Jude Law Wore Perfume That Smelled of ‘Puss, Blood, Fecal Matter, and Sweat’ on ‘Firebrand’ Set

Jude Law took Method acting to the next sensory level.

The star of “Firebrand,” who plays King Henry VIII at the end of the royal’s life, revealed during the Cannes press conference that he commissioned a custom “awful” fragrance to get into character. Law had no problem smelling like “puss, blood, fecal matter, and sweat” opposite co-star Alicia Vikander, who plays Queen Katherine Parr, in Karim Aïnouz’s period piece.

“I read these several interesting accounts that at this period, you could smell Henry three rooms away because his leg was rotten so badly. He hid it with rose oil,” Law told the press corps (check out a clip courtesy of Variety below). “So I just thought it would have a great impact if I smelled awful. I went to this brilliant perfumier. She makes wonderful scents. But she also makes awful scents. And she somehow managed to come up with this extraordinary variety of his puss, blood, fecal matter, and sweat.”

Law continued, “Initially I used it very subtly. I just sort of thought I would use it myself and that that would have an impact. When [director] Karim got ahold of it, it became a spray fest.”

Co-star Vikander added that even the camera operator started getting queasy by the scent on set.

Director Aïnouz recalled, “The smell was incredible. It really triggered a lot. When he walked on set, it was just [awful]. But it was wonderful to use that. We had a little box with all these scents that started to travel around.”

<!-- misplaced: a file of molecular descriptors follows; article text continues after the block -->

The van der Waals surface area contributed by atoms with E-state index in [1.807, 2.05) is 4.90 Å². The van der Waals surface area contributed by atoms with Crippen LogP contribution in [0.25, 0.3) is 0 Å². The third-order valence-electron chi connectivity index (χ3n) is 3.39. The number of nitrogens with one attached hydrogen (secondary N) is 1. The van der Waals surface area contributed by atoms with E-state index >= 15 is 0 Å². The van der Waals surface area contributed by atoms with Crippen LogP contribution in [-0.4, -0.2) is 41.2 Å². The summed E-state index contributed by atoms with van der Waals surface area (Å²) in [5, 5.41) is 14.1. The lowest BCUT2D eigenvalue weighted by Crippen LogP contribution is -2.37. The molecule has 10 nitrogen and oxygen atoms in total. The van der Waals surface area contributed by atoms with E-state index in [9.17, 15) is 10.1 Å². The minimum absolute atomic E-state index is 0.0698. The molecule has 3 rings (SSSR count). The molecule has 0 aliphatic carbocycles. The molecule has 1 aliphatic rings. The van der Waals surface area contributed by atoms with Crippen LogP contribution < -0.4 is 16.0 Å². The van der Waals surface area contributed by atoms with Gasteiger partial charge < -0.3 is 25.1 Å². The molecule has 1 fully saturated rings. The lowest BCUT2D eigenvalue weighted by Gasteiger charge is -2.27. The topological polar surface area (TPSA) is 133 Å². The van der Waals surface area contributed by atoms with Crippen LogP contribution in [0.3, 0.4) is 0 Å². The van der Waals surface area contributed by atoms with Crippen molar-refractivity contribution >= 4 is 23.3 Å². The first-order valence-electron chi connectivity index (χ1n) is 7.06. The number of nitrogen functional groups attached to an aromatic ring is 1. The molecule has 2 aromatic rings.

IndieWire critic David Ehrlich applauded the period piece for feeling “immediately raw and lived in,” in part due to Law and Vikander’s respective performances.

“Maddening as it is that Law surely reverted back to his natural beauty as soon as the shoot was over (a superpower that continues to enable his exquisite second life as a character actor), the sense of a god trapped inside a monster’s body serves the menacing power of a volatile character whose terrible strength is disguised by his physical weakness,” Ehrlich wrote. “Which isn’t to suggest that anyone in court ever loses sight of Henry’s eagerness to behead anyone who crosses him. After a certain point, the story is largely dictated by the gushing wound in Henry’s leg, while Katherine’s dream of disseminating an English-language bible that the common folk might actually be able to read — a dream so dear to her that she’s willing to risk her life for it — fades into an afterthought.”

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